Following up on the Sazuma release (now out of circulation), the American DVD premiere from Severin is virtually identical with the same transfer and Ray Lovelock featurette, as well as the German and Italian trailers. The only difference is that it drops the Italian and German language tracks, the photo gallery, and the Easter Egg (as well as the soundtrack CD, alas), but the much lower price tag (and its NTSC availability) might make it a more attractive purchase. Either way, it's well worth hunting down and makes a nice reminder of how politically incorrect international films used to be.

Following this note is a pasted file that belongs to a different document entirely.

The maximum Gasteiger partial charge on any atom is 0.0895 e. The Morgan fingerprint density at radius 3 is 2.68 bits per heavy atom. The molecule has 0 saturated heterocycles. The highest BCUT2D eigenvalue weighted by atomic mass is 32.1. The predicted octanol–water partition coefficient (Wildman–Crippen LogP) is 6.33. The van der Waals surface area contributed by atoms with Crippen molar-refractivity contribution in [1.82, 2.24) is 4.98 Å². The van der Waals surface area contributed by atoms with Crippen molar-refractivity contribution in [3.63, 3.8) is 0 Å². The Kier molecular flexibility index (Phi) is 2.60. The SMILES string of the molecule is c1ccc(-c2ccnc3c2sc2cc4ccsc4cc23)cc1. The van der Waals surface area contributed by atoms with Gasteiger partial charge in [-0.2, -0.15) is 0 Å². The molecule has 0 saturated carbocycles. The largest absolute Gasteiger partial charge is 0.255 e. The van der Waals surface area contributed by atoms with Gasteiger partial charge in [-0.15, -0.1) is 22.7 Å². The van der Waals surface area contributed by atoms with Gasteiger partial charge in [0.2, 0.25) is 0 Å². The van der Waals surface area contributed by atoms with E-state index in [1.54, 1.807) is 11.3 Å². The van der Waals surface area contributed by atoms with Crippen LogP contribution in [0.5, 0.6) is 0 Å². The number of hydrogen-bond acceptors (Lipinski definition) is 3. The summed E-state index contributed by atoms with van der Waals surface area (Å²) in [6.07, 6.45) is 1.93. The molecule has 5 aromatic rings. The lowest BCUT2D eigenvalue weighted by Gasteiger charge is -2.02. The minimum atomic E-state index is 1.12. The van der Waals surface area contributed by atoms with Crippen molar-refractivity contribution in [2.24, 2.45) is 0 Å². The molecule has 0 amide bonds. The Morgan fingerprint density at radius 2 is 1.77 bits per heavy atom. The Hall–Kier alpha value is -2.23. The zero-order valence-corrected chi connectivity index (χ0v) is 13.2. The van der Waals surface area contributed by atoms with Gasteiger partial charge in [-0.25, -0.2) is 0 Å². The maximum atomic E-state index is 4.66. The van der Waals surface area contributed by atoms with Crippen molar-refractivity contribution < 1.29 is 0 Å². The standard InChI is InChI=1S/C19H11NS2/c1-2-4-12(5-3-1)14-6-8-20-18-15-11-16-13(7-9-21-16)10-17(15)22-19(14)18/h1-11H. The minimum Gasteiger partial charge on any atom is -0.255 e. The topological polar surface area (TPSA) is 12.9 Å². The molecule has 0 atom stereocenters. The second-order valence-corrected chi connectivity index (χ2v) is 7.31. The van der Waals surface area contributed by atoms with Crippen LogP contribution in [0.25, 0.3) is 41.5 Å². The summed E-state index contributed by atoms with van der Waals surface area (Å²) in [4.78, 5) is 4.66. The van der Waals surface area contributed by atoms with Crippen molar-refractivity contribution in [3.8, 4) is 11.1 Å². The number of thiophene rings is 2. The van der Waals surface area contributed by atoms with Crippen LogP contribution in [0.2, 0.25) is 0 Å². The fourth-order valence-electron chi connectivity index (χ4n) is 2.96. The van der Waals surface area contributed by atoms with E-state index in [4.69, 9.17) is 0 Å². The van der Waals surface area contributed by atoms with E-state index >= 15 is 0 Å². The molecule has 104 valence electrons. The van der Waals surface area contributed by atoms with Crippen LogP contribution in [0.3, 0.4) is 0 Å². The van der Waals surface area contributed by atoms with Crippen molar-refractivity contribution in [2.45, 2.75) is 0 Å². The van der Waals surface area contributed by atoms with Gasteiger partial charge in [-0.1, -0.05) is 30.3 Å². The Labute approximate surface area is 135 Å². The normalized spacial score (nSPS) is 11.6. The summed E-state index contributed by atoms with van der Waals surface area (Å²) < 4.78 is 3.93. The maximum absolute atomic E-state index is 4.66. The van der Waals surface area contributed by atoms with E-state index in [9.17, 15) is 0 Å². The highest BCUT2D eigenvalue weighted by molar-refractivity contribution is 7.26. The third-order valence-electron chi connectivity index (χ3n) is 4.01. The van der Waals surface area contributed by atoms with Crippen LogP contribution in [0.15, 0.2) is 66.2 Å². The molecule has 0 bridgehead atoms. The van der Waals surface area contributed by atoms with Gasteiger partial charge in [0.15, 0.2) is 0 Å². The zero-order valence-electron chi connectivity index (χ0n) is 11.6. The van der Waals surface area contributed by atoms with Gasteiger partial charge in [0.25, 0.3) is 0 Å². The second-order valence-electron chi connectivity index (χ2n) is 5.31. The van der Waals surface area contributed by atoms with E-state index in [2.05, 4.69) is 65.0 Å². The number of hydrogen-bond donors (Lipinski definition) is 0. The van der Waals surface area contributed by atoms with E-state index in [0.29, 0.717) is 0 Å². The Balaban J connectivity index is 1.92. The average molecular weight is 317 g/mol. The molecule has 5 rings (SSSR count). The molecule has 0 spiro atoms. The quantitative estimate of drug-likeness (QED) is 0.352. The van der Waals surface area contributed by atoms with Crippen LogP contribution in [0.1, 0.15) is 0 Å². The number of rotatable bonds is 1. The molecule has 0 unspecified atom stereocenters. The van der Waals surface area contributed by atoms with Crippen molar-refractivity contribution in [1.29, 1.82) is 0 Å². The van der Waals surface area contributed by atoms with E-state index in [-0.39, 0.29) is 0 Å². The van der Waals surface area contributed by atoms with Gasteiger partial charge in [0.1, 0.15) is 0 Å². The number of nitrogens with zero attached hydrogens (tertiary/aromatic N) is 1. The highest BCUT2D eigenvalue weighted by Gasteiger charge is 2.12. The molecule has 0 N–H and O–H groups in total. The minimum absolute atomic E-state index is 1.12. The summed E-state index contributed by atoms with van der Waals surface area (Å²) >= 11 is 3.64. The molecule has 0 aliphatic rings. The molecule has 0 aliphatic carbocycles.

In 2015, a new Austrian label called Wild Dogs (whose name appears nowhere on the packaging or discs) revisited the film with what's touted as a world premiere of a new HD restoration. They aren't kidding; it looks pretty spectacular, especially if you're familiar with the history of the film. The original Italian negative is the primary source here with some damaged bits slugged in via an interpositive, resulting in a few very slight shifts that don't affect the viewing experience in any negative way. Interestingly, there's also an option to play it "unrestored" with just the interpositive transfer from start to finish, complete with some debris and damage removed from the restored version. Both have high bit rates and occupy virtually the exact same amount of disc space (20GB), so check out both and see which you prefer. Audio is presented in DTS-HD Italian and German options; interestingly, the few English-synched bits from the prior transfer are clearly done in Italian here, which means the Italian track is in synch and sounds completely natural all the way through. Optional English and German subtitles are offered, and it's great to finally be able to see this in its native language in an English-friendly option. There's also a German-language audio commentary (no sub options) by Dr. Marcus Stiglegger, plus the usual German and Italian trailers and a gallery of stills and poster art. However, there's another fun extra advertised nowhere on the package: a 7-minute "Flash Frame" reel compiling all of the extra frames at the heads and tails of every single shot in the film (complete with editing grease pencil marks) into one single viewing experience, accompanied by funky selections from the soundtrack. It's actually kind of delirious and a lot of fun to watch as jettisoned images from the film zip by in fast motion, resulting in a kind of musical flip book effect. The limited (1,000) mediabook edition also includes a DVD with identical extras as well as a German-language liner notes booklet with bios and an essay by Bjorn Altvatter.